Instead, hold informal lunches with a subset of individual contributors without the manager present. This is a great way to get them to know & trust you as a leader, and you can still gauge the tone of their happiness from how they react at the lunch. You also sometimes become aware of whole-company cultural or organizational problems this way, things that really need a founder/CEO's intervention to get fixed. And if you pull the subset from across different teams, it also serves as a way for people from across different teams to get to know each other and strengthens social ties between different areas of the company.

"have occasional one on ones with their reports"

That sounds like "360-degree feedback":


Which seems like a good idea but I've known of places that turned the entire process into a process that sounded like something from the Chinese Cultural Revolution - where all managers were ritually had their characters attacked by everyone surrounding them (usually to the point of tears).

Well I guess I never mentioned it in my post as that would make it very easy for my old employer to be named, but there are around ~50 people in the company, although they tout themselves as a startup (and pay like one too).

I think at a certain size, a strong HR dept presents a feedback loop to address the potential issues involved with middle management. I would imagine these issues arise from unconfident managers who are working proactively to hit BS metrics like hours worked, lines of code or attendance at beer events.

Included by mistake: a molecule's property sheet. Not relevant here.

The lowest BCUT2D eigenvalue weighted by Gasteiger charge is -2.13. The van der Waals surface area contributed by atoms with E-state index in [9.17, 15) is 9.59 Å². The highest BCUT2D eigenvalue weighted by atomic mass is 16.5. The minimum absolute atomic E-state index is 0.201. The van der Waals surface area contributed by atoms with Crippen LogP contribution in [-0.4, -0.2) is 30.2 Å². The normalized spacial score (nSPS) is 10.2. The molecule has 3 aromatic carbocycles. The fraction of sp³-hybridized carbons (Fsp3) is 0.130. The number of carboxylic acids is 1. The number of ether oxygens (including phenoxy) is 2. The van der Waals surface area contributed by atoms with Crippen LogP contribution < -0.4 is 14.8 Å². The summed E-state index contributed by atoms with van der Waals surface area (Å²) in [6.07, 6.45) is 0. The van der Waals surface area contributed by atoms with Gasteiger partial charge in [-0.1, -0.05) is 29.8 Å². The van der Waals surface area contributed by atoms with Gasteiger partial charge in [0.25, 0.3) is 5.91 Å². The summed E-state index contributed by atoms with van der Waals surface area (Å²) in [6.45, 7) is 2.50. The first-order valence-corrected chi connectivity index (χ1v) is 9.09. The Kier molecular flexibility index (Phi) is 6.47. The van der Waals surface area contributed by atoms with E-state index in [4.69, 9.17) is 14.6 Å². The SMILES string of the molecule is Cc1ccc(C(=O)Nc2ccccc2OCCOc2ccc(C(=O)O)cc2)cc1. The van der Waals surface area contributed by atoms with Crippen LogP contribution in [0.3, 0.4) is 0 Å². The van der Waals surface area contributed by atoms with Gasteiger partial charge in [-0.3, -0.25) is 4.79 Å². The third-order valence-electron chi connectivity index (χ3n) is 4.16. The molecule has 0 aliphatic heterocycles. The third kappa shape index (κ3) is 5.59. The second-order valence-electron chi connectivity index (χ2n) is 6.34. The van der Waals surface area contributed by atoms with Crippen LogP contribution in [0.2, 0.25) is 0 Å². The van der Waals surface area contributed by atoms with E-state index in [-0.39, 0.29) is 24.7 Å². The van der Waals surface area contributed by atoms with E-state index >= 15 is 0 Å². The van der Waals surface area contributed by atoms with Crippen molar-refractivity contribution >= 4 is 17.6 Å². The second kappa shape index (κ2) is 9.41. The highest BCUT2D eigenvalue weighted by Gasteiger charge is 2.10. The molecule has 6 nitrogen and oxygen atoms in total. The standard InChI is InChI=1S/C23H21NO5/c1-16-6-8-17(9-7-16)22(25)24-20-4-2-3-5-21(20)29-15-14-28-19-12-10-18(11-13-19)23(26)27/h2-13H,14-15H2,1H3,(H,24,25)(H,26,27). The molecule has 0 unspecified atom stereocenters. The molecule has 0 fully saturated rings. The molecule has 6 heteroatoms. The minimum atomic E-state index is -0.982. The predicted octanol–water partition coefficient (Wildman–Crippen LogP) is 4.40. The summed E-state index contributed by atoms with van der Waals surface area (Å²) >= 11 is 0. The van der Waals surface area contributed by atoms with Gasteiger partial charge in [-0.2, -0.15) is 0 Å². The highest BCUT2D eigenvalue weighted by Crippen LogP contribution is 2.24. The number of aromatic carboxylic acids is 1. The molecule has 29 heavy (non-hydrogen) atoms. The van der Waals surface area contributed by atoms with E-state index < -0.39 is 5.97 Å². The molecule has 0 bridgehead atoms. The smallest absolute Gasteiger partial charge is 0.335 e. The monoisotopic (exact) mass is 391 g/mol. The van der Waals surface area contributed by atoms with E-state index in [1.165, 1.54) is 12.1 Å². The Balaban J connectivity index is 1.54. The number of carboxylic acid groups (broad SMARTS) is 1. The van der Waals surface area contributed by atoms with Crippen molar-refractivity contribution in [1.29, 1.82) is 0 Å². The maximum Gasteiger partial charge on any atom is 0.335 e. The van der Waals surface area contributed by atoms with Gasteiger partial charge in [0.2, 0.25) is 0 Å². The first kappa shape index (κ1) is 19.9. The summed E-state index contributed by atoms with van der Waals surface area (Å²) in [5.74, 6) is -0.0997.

It is either ignorance or a reflection of good hiring practices and management. IMO, company cultures which are transparent spend less time mitigating FUD by spending more time finding people they trust and respect.

i would totally check on the linkedin status if i thought the employe is going to leave - if anything's private then i won't be able to see it anyway, but certainly not act on it.

Why would you spend your time at work looking at information you cannot and will not act on?

To me this is less about 'beer and overtime' and more about conformity to pre-existing culture.

It doesn't matter if it's beer or if it's Star Trek or if it's an religious-like attitude to Cucumber Testing or even if it's a tech company or not, the fact is that some potential asshole who's on a slightly higher salary than you can decide to fuck with your livelihood if you don't tow some intangible line that matters to them.